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Rebuilding Islam in Contemporary Spain
The Politics of Mosque Establishment, 1976–2013
In the Series
Studies in Spanish History
Avi Astor is a Ramón y Cajal Fellow with the Research Group on the Sociology of Religion (ISOR) in the Department of Sociology at the Universitat Autònoma de Barcelona. He researches a variety of topics related to religion, culture, and identity in contemporary Spain. His work has appeared in several prominent journals, including Theory and Society, The International Migration Review, The Journal of Ethnic and Migration Studies, and The Journal for the Scientific Study of Religion.
Following Spain’s democratic transition during the late 1970s, political and business elites strategically exploited Spain’s rich Islamic heritage in order to further projects of national redefinition, tourist promotion, and urban revitalization. Large and ornate mosques were built in several Spanish regions, and the State granted Muslim communities an extensive array of rights and privileges that was arguably without parallel in Europe. Toward the onset of the 21st century, however, tensions surrounding Islam’s growing presence in Spain became increasingly common, especially in the northeastern region of Catalonia. These tensions centered largely around the presence, or proposed establishment, of mosques in Barcelona and its greater metropolitan area.
This book examines how Islam went from being an aspect of Spain’s national heritage to be recovered and commemorated to a pressing social problem to be managed and controlled. It traces the events and developments that gave rise to this transformation, the diverse actors involved in the process, and the manner in which disputes over Muslim incorporation have become entangled with deeply-divisive debates over church–state relations and territorial autonomy. The core of Rebuilding Islam in Contemporary Spain centers on the shifting political and social dynamics surrounding the establishment of mosques, and the question of why anti-mosque mobilizations have been more prevalent and intense in Catalonia than other Spanish regions.
|Hardback Price:||£65.00 / $79.95|
|Release Date:||November 2017|
|Paperback Price:||£35.00 / $49.95|
|Release Date:||December 2018|
|Page Extent / Format:||256 pp. / 229 x 152 mm|
List of Abbreviations, Tables, Maps, Figures and Illustrations
Chapter 1 - Reviving al-Andalus
Chapter 2 - From Celebration to Stigmatization
Chapter 3 - Migration, Urbanization, and Social Stratification in Catalonia
Chapter 4 - Urban Marginality and Anti-Mosque Mobilization
Chapter 5 - Urban Privilege and Neighborhood Defense
Chapter 6 - A Point of Comparison: The Case of Madrid
Chapter 7 - From the Social to the Legislative Realm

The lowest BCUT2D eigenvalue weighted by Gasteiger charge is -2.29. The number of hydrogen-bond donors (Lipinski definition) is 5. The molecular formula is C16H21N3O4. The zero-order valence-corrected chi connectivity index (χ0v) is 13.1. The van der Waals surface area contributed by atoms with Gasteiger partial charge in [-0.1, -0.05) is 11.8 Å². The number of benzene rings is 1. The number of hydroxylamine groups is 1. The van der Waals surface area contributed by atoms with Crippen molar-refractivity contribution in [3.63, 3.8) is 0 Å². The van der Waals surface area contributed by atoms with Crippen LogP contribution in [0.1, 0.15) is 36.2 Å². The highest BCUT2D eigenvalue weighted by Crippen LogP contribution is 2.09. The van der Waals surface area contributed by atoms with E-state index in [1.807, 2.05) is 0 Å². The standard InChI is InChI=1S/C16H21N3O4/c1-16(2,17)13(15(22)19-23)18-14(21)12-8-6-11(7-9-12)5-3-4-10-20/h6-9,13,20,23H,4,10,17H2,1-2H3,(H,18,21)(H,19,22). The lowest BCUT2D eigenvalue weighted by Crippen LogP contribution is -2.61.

Reviewed in the Bulletin for Spanish and Portuguese Historical Studies, 43 (1), 2018
Reviewed by Mikaela Rogozen-Soltar, University of Nevada, Reno, in the Bulletin of Spanish Studies: Hispanic Studies and Researches on Spain, Portugal and Latin America (XCVII, 2020)
The book’s detailed focus on mosque debates allows Astor to craft a compelling, well evidenced analysis of this specific issue. This specificity also leaves room for expansion in future research. Some readers might be interested in broader theorizations of mosques as symbolically socially important and research on their role in the use of neighbourhood space by Muslims and non-Muslims more broadly. This book enticingly introduces readers to snippets of Muslim leaders’ responses to mosque opposition, but future research with Muslims beyond imams and community leaders will add another interesting dimension to this issue.
Although Muslims occupied the Iberian Peninsula for many centuries, they have remained the “Other.” This ambiguity between Spanish society and Islam has created several historical narratives: Muslims as primitive and sadistic; Muslims celebrated for their art, architecture, chivalry and technical advances; Muslims of al-Andalus admired for their cohabitation between Muslims, Christians, and Jews. Following the transition from dictatorship to democracy in the late 1970s, these narratives have shaped the way in which Muslims have been reincorporated into Spanish society. Astor analyzes this process in the context of conflicts surrounding the construction of mosques since 1970s. In the 1980s, and 1990s, although there were few Muslims in Spain, a number of large-scale mosques were built in Madrid, Andalusia and Valencia. Efforts were also made to preserve the country’s Islamic heritage: Islam was formally recognized in 1989 as a “deeply rooted religion," and in 1992 Muslims were granted a series of rights and privileges vis-à-vis their religious integration. Attitudes began to change as immigrants poured into the country from Africa and South Asia, and jihadist fanaticism and bombing took the world stage. Astor brings a multi-faceted perspective, placing the historical narratives on Islam in relation to wider and more contemporary ones concerning urban development, internal immigration, social inequality, and the marginalization of working-class neighborhoods. He sees the way pressures are negotiated, how specific policies and practices are put into place, playing determinative roles in shaping the future of church-state relations in Spain. Protoview.com
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